26-30k: 5:46/5:45/6:12/5:31/5:22

That little bit of headwind on the last part of Northshore? A gentle breeze compared to what awaited me on Plains and York. It was nasty. Many curse words were muttered. Again I tried to tuck in behind people but the wind just seemed to snake around them and it didn't help.

Longest. 5k. Ever.

I was somewhat delirious when I spotted this photographer, and I literally just copied the hand motion of the guy in front of me. 2 km to go? Bunny ears? Victory? Table for 2? Who the hell knows.

My quads had moved from quiet protest to picket signs and flaming oil drums and chants of Solidarity Forever ("What do we want? To stop running! When do we want it? Now!"). All I could think about (other than my burning quads) was getting some sports drink. I don't know why I fixated on that. I had water left in my Simple Hydration bottle, but I really didn't want water. And that's where that 6:12 came from - I grabbed a Gatorade from the last aid station and it tasted like heaven. The jolt of energy was exactly what I needed and I ran the last 2k in as hard as I could.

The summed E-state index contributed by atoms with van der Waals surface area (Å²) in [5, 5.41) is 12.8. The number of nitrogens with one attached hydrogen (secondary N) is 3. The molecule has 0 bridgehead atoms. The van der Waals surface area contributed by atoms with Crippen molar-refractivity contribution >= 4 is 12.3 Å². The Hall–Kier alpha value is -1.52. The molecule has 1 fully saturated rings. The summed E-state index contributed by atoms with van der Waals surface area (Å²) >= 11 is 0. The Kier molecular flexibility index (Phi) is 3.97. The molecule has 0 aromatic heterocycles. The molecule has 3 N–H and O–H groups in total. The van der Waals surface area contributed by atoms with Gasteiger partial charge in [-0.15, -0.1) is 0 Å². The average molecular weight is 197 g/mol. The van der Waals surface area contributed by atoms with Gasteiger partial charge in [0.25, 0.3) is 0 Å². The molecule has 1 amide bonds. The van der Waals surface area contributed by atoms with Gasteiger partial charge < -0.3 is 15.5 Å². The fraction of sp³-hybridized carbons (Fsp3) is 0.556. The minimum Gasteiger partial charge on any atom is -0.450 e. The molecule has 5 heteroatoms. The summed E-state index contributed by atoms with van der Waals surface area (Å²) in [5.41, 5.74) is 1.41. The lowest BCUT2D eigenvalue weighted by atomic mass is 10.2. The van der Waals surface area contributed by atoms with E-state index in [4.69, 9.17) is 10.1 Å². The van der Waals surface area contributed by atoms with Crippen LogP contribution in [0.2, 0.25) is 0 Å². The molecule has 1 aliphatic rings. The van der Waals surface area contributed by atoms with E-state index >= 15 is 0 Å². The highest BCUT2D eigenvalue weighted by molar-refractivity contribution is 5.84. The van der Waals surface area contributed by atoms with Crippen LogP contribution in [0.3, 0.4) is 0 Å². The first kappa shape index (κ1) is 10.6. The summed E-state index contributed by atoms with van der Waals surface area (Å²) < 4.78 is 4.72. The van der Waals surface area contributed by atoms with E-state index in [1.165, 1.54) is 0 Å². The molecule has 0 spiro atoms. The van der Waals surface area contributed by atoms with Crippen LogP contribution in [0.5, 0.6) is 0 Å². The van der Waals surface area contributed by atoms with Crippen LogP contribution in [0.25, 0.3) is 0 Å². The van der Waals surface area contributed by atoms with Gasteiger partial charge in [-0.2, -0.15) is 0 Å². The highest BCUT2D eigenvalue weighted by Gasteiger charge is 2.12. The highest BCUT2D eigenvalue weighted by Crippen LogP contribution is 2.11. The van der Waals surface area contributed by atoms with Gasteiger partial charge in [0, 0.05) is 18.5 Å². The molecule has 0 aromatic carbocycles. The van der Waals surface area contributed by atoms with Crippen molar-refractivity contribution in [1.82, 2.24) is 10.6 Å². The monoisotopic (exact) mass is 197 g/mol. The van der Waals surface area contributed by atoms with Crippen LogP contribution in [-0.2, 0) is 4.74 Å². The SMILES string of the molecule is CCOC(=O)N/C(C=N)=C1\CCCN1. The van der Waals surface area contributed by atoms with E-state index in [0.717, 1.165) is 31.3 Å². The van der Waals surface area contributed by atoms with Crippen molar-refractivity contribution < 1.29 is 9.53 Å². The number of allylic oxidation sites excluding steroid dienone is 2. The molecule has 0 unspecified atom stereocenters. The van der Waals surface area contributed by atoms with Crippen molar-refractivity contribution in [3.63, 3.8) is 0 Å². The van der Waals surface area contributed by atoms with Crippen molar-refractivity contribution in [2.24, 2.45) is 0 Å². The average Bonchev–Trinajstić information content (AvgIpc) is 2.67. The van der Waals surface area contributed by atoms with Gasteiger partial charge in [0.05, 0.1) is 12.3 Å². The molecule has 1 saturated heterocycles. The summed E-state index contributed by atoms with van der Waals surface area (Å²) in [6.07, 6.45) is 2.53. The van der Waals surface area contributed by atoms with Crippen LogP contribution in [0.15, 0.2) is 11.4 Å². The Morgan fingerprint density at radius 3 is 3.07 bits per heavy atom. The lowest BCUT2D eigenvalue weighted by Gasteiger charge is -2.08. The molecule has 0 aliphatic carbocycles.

The smile is only because I know I'm about to turn into the stadium and it's ALMOST OVER.

Artist's rendition of my epic finish, since the photographers seem to have missed it. I used to work for a graphic design software company. I think my talent is obvious*.

*I wrote help files and user guides

Chip time: 2:45:15.4
Gun time: 2:46:59.7
Overall place: 2166/7277
Gender place: 657/3425
Age group place: 112/525

15.4 seconds.

15.4 seconds.

So on the one hand, AUGH. But on the other, I ain't even mad. The obvious culprit was that stop at the very last aid station - if I hadn't stopped, I wouldn't have had that 6 minute km. But if I hadn't stopped and taken the Gatorade, maybe I wouldn't have pulled out the faster last 2k and my overall time would have been even slower. If I could go back and change anything, I'd have grabbed the Gatorade the aid station BEFORE that one. That might have helped. But maybe not.

On the verge of falling over, but sure I'll stop for a pic.
At any rate, I am incredibly happy with this race. Yeah, yet again I didn't pace it properly, but I did a hell of a lot better than I ever have before. And I got my 2:45! When I think about that it's almost unbelievable to me. Paces like this were a distant, crazy dream a few years ago (my first ATB? 3:29). In addition, I got a 7+ minute PB running significantly fewer miles in training than I did last year. Again, that seems a little crazy, but it's working for me. I don't see myself going back to being a single-sport athlete when it's clear that multi sport suits me so much better.